Published: January 31, 2023
Review by W.A. Demers, Photos Courtesy Richard Stedman Estate Services
ST PETERSBURG, FLA. — The Gertrude Vanderbilt Whitney estate auction featuring 22 sculptures by the Whitney Museum founder and great-granddaughter of Commodore Cornelius Vanderbilt from her landmark Old Westbury, N.Y., studio, was simulcast live online on January 21 by Richard Stedman Estate Services. Included were six of the large bronze garden statues, the sculptor’s personal examples from her Italianate villa, and they were led by her 7-foot-tall bronze “Shepherd” sculpture, which sold for $137,500 to an undisclosed American buyer in the Northeast. The “Shepherd” was one of 22 Whitney sculptures in the auction, of which a total of 54 lots in the sale, including the 22 sculptures, brought the majority of the sale’s $575,000 total.
Van Stedman, the firm’s owner, for decades has specialized in collections and institutional sales. He has some Vanderbilt family clients and happened to be speaking with them about the studio, which remains for sale, awaiting the right buyer for the niche property. The family initially tried to include the art and antiques as a package to any prospective buyer. When that tack proved unsuccessful, the studio was staged and “decluttered.” “They asked me if I would like to sell those items,” said Stedman. “They thought it would be a good fit, and it turned out that it was. We got a lot of attention and some super strong prices.”
Stedman said the sell-through rate was about 90 percent with some 2,000 registered bidders participating via LiveAuctioneers, Invaluable and AuctionZip.
During World War I, Whitney dedicated a great deal of her time and money to various relief efforts, one of which was to establish and maintain a fully operational hospital for wounded soldiers in a town about 22 miles northwest of Paris. While at this hospital, she made drawings of the soldiers, which became plans for her memorials in New York City.
Whitney’s 5-foot battle bronze with “Study II, Battle Scene No. 2” for the Madison Square Victory Arch realized $53,750. In the scene, soldiers in various active poses flank other figures. The wall relief sculpture was accompanied by a full-size, framed pencil study. It was one of two companion 65-inch-wide bronze reliefs, each with their full-size, framed pencil studies that were offered as individual subsequent lots in this sale. And it was a personal example kept by the sculptor, removed by the auctioneer’s staff from her landmark Old Westbury, N.Y., studio in November 2022 during real estate staging.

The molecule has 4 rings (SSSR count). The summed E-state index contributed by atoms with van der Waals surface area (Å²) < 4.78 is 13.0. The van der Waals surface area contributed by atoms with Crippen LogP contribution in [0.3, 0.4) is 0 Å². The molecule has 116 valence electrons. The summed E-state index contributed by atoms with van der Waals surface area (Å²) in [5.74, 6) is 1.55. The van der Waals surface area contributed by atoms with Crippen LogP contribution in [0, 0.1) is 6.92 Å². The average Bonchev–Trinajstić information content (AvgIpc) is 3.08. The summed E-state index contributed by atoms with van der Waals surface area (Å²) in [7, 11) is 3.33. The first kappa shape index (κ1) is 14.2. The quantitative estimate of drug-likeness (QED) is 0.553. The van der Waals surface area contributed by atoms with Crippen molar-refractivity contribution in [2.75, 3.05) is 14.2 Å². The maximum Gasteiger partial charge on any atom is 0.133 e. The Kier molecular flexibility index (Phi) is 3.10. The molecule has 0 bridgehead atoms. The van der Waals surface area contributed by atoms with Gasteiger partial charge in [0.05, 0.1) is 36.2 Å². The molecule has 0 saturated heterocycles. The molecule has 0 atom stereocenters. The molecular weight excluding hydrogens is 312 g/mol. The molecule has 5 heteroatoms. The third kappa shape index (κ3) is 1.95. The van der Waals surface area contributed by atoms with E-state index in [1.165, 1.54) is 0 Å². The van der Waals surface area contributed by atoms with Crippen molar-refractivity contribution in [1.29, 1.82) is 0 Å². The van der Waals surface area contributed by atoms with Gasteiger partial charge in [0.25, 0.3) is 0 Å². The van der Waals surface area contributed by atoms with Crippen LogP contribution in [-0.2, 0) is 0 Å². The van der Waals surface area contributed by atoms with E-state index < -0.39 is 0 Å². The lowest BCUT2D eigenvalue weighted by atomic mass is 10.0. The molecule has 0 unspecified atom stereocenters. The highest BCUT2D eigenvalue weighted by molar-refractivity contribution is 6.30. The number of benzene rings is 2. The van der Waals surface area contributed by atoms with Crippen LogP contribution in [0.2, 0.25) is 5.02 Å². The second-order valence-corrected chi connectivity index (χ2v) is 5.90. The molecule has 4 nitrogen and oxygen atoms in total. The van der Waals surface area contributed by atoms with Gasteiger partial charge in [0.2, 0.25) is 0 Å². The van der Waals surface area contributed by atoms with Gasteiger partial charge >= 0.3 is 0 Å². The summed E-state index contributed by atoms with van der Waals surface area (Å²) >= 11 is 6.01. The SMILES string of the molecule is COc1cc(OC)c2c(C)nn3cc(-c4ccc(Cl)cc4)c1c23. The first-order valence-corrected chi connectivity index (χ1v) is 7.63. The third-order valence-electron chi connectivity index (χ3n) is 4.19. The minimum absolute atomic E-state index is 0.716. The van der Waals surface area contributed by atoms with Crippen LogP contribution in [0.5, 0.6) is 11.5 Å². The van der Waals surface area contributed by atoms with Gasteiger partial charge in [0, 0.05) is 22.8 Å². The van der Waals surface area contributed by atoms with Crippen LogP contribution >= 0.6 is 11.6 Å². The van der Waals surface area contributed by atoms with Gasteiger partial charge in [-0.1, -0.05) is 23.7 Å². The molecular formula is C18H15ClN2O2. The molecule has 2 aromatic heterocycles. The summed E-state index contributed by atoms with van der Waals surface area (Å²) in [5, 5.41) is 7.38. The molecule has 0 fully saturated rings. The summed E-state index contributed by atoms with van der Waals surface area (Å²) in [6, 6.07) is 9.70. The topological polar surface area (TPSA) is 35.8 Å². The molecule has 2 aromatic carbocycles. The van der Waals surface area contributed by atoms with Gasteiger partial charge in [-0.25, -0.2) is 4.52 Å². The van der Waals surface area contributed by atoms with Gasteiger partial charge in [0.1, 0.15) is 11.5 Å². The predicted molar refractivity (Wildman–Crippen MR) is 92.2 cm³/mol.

“Study I, Battle Scene No. 1,” a 5-foot bronze for the Madison Square Victory Arch, was bid to $46,250. In this scene, a soldier with his arms by his sides advances with soldiers on both sides in various action poses. Like the wall relief sculpture discussed above, it was accompanied by a full-size, framed pencil study.
The sculptor’s 10-year-old daughter Barbara was captured in a large wallflower bronze in which the young girl is depicted standing on a green variegated marble stepped plinth. Fetching $31,250, the 20-by-5-3/8-by-5-inch sculpture was signed and dated 1913 together with artist copyright symbol and stamped Valsulani Cire Perdue on the top of the base.
Also possibly designed for the Madison Square Victory Arch was a 2-foot World War I relief bronze, “Blinded,” also known as “After the Battle.” In this sculpture, two soldiers advance with one holding a rifle and the other standing upright, a victim of poison gas. This smaller counterpart to the two other related relief bronzes sold for $17,500.
From the estate, a large oil on canvas by Venetian genre artist Ettore Tito (Italian, 1859-1941) of horses and figures earned $18,125. It measured 36½ by 49 inches, was in a period framed, signed and dated 1909 lower right.
Whitney’s “Titanic Memorial,” which stands along the Potomac in Washington, DC is considered by critics as the most important achievement in her artistic career. The statue was built from a $50,000 prize from a competition that she won in 1914. In the sale, a maquette plaster sculpture with wax overlay, a portrait bust study for the head portion of her USS Titanic White Star Line shipwreck victims memorial statue, went out at $19,375. At 8½ by 5-5/8 inches, the unsigned object was on a wooden plinth platform base. An early bronze version is discussed in Gertrude Vanderbilt Whitney Sculpture by Ellen E. Roberts who notes that the figure model for the statue was Whitney’s studio assistant Ramon.
A Cecil Beaton (1904-1980) watercolor, “Gigi,” a domestic scene in which Isabel Jeans as Aunt Alicia bathes in the tub while Hermoine Gingold as Madame Alvarez is seated in conversation, brought $13,125. Sir Cecil Walter Hardy Beaton, CBE was a British fashion, portrait and war photographer, diarist, painter and interior designer, as well as an Oscar-winning stage and costume designer for films and the theater. The work was initially identified as Leslie Caron’s movie character bathing while listening to tales from the Isabel Jean character; however, a retired journalist and Beaton enthusiast provided the correction to the auction house. From Beaton’s Academy Award winning motion picture costume commission, one of seven Academy Awards for this film, the watercolor painting heightened with gouache measured 13-1/8 by 17-1/8 inches and was signed lower right, and inscribed “Gigi Aunt Alicias Bathroom” lower left.
Prices given include the buyer’s premium as stated by the auction house. The firm’s next sale will be conducted in July. For additional information, www.museumappraisers.com or 212-327-2616.
September 19, 2023
September 19, 2023
September 19, 2023
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